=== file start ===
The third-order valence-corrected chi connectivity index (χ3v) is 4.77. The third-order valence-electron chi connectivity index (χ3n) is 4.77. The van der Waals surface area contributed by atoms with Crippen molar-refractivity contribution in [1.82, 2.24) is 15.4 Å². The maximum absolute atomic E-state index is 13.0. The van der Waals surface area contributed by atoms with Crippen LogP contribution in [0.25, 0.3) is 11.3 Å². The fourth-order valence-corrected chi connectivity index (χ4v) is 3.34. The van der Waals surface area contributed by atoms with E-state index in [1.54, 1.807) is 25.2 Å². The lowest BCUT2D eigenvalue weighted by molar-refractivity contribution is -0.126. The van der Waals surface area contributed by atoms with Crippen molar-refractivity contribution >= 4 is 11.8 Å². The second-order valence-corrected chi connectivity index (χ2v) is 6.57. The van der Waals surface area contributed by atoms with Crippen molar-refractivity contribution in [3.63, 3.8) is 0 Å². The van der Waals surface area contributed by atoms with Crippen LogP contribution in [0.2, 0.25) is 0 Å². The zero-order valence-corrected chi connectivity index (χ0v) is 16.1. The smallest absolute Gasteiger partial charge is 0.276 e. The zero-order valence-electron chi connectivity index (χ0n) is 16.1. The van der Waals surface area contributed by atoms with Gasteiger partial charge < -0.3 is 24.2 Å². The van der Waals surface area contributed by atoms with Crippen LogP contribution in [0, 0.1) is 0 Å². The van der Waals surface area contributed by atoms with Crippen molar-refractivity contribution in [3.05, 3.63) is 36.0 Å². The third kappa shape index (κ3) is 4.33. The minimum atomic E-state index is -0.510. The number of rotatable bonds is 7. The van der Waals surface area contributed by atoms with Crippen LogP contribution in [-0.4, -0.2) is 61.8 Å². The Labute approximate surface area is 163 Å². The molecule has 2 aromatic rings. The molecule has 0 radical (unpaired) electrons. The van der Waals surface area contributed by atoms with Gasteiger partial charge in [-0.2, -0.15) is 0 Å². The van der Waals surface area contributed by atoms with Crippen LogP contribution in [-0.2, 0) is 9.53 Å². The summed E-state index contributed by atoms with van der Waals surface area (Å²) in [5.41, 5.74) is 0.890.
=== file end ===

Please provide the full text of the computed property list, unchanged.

The third-order valence-corrected chi connectivity index (χ3v) is 4.77. The third-order valence-electron chi connectivity index (χ3n) is 4.77. The van der Waals surface area contributed by atoms with Crippen molar-refractivity contribution in [1.82, 2.24) is 15.4 Å². The maximum absolute atomic E-state index is 13.0. The van der Waals surface area contributed by atoms with Crippen LogP contribution in [0.25, 0.3) is 11.3 Å². The fourth-order valence-corrected chi connectivity index (χ4v) is 3.34. The van der Waals surface area contributed by atoms with E-state index in [1.54, 1.807) is 25.2 Å². The lowest BCUT2D eigenvalue weighted by molar-refractivity contribution is -0.126. The van der Waals surface area contributed by atoms with Crippen molar-refractivity contribution >= 4 is 11.8 Å². The second-order valence-corrected chi connectivity index (χ2v) is 6.57. The van der Waals surface area contributed by atoms with Crippen molar-refractivity contribution in [3.63, 3.8) is 0 Å². The van der Waals surface area contributed by atoms with Crippen LogP contribution in [0.2, 0.25) is 0 Å². The zero-order valence-corrected chi connectivity index (χ0v) is 16.1. The smallest absolute Gasteiger partial charge is 0.276 e. The zero-order valence-electron chi connectivity index (χ0n) is 16.1. The van der Waals surface area contributed by atoms with Gasteiger partial charge < -0.3 is 24.2 Å². The van der Waals surface area contributed by atoms with Crippen LogP contribution in [0, 0.1) is 0 Å². The van der Waals surface area contributed by atoms with Crippen molar-refractivity contribution in [3.05, 3.63) is 36.0 Å². The third kappa shape index (κ3) is 4.33. The minimum atomic E-state index is -0.510. The number of rotatable bonds is 7. The van der Waals surface area contributed by atoms with Crippen LogP contribution in [-0.4, -0.2) is 61.8 Å². The Labute approximate surface area is 163 Å². The molecule has 2 aromatic rings. The molecule has 0 radical (unpaired) electrons. The van der Waals surface area contributed by atoms with Gasteiger partial charge in [-0.2, -0.15) is 0 Å². The van der Waals surface area contributed by atoms with Crippen LogP contribution in [-0.2, 0) is 9.53 Å². The summed E-state index contributed by atoms with van der Waals surface area (Å²) in [5.41, 5.74) is 0.890.